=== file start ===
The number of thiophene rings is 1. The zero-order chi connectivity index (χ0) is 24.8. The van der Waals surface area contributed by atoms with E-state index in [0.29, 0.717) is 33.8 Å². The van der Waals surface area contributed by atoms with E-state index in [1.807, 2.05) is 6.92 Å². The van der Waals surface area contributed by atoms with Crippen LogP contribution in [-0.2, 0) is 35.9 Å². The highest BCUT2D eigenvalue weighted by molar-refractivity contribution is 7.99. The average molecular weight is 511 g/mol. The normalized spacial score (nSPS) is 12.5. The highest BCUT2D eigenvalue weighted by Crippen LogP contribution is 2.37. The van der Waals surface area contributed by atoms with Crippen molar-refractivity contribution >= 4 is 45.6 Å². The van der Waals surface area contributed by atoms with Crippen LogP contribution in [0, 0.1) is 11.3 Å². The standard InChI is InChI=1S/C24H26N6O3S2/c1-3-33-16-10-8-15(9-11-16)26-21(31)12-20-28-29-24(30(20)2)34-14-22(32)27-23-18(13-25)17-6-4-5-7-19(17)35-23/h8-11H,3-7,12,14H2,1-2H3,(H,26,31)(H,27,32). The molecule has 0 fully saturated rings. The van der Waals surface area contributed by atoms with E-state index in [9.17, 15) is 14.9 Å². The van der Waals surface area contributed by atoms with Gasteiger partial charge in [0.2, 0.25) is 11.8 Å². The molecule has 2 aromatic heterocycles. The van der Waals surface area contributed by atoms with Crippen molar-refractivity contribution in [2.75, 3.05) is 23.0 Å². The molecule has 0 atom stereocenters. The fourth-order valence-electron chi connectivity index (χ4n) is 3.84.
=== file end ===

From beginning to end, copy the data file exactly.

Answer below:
The number of thiophene rings is 1. The zero-order chi connectivity index (χ0) is 24.8. The van der Waals surface area contributed by atoms with E-state index in [0.29, 0.717) is 33.8 Å². The van der Waals surface area contributed by atoms with E-state index in [1.807, 2.05) is 6.92 Å². The van der Waals surface area contributed by atoms with Crippen LogP contribution in [-0.2, 0) is 35.9 Å². The highest BCUT2D eigenvalue weighted by molar-refractivity contribution is 7.99. The average molecular weight is 511 g/mol. The normalized spacial score (nSPS) is 12.5. The highest BCUT2D eigenvalue weighted by Crippen LogP contribution is 2.37. The van der Waals surface area contributed by atoms with Crippen molar-refractivity contribution >= 4 is 45.6 Å². The van der Waals surface area contributed by atoms with Crippen LogP contribution in [0, 0.1) is 11.3 Å². The standard InChI is InChI=1S/C24H26N6O3S2/c1-3-33-16-10-8-15(9-11-16)26-21(31)12-20-28-29-24(30(20)2)34-14-22(32)27-23-18(13-25)17-6-4-5-7-19(17)35-23/h8-11H,3-7,12,14H2,1-2H3,(H,26,31)(H,27,32). The molecule has 0 fully saturated rings. The van der Waals surface area contributed by atoms with E-state index in [9.17, 15) is 14.9 Å². The van der Waals surface area contributed by atoms with Gasteiger partial charge in [0.2, 0.25) is 11.8 Å². The molecule has 2 aromatic heterocycles. The van der Waals surface area contributed by atoms with Crippen molar-refractivity contribution in [2.75, 3.05) is 23.0 Å². The molecule has 0 atom stereocenters. The fourth-order valence-electron chi connectivity index (χ4n) is 3.84.